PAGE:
Mobilizing troops along the border only to send them home looks like a defeat. Putin is particularly sensitive about his public opinion ratings; his declining popularity is a fundamental source of insecurity of his regime. A limited invasion is an escalation strategy that would be feasible and that might lead to something that he could present as a success.
Would Russia be able to control an occupied Ukraine after an invasion?
A long-term occupation would be difficult and costly.
STONE: Russia has the military capacity to defeat the Ukrainian army, mainly because Ukraine has no effective answer to the Russian air force. On the other hand, a long-term occupation of the whole country would be difficult.
There are 130,000 Russian troops currently mobilized along the border of Ukraine, and US intelligence analysts tell us that this will increase to 175,000 before an invasion. That force is basically all of the army that Putin has to deploy with the combat readiness and logistical capacity to maneuver and hold territory. The remainder of Russian forces are not at the same level of readiness. Yet that combat-ready force is not sufficient to occupy a country the size of Ukraine and pacify it against active resistance. Russia would have to mobilize a lot more forces, and it would be a long, bloody conflict.
What’s the price Russia might pay for an invasion, even a partial one?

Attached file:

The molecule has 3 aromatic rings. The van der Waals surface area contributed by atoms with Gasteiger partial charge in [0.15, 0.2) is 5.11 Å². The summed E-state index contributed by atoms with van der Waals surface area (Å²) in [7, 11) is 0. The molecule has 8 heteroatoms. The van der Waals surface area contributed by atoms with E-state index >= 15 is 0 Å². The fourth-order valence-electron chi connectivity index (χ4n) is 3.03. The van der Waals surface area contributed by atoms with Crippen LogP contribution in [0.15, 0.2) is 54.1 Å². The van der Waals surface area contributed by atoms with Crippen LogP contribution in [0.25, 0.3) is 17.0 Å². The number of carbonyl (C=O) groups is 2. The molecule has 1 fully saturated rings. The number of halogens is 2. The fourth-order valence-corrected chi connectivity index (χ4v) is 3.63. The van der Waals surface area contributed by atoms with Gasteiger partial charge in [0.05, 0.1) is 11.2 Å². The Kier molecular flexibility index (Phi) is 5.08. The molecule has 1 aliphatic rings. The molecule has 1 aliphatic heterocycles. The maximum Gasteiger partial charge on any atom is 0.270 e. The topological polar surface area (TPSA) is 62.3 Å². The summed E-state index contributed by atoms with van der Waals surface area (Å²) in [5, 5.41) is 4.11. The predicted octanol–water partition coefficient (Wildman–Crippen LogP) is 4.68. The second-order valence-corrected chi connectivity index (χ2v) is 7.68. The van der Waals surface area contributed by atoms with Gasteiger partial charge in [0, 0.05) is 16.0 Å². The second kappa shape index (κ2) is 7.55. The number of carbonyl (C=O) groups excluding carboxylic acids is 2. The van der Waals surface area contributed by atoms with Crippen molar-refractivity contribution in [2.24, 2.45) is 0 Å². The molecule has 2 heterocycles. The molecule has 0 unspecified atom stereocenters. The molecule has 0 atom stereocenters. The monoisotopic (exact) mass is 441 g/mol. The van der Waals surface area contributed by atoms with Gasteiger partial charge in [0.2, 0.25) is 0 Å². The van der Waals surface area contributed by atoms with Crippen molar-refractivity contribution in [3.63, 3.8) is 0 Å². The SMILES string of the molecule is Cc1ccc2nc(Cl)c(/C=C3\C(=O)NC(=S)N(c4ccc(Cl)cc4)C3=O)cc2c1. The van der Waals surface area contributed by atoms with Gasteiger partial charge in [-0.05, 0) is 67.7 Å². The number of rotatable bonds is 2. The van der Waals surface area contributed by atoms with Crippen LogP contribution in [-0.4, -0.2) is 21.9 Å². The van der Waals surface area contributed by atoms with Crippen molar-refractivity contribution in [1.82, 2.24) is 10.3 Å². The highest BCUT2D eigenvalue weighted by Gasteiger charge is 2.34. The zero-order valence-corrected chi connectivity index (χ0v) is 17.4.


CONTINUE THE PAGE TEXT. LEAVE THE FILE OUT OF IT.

- The cost would be tremendous. NATO would become more militarized and Russia less secure.
STONE: The cost of an invasion would be tremendous. It would pit Russia against the West in a way that it has not been since the Cold War. After this, NATO would be more militarized and Russia would be less secure. And, ironically, an invasion would make it much more likely that what’s left of Ukraine eventually ends up becoming a member of NATO.
The economic sanctions that NATO allies have promised in response to an invasion would disrupt Russia’s trade, destabilize its banking system, cause the ruble to lose much of its value, and drive down the standard of living of ordinary Russians. This doesn’t make sense as the endpoint of a strategy. It looks more like a fallback position—just like seizing Crimea was—to cover up a miscalculation. Putin calculated that if he bluffed, the West would fold. Now he is stuck with a bet that he cannot cover, and he has to decide whether to cut his losses or escalate.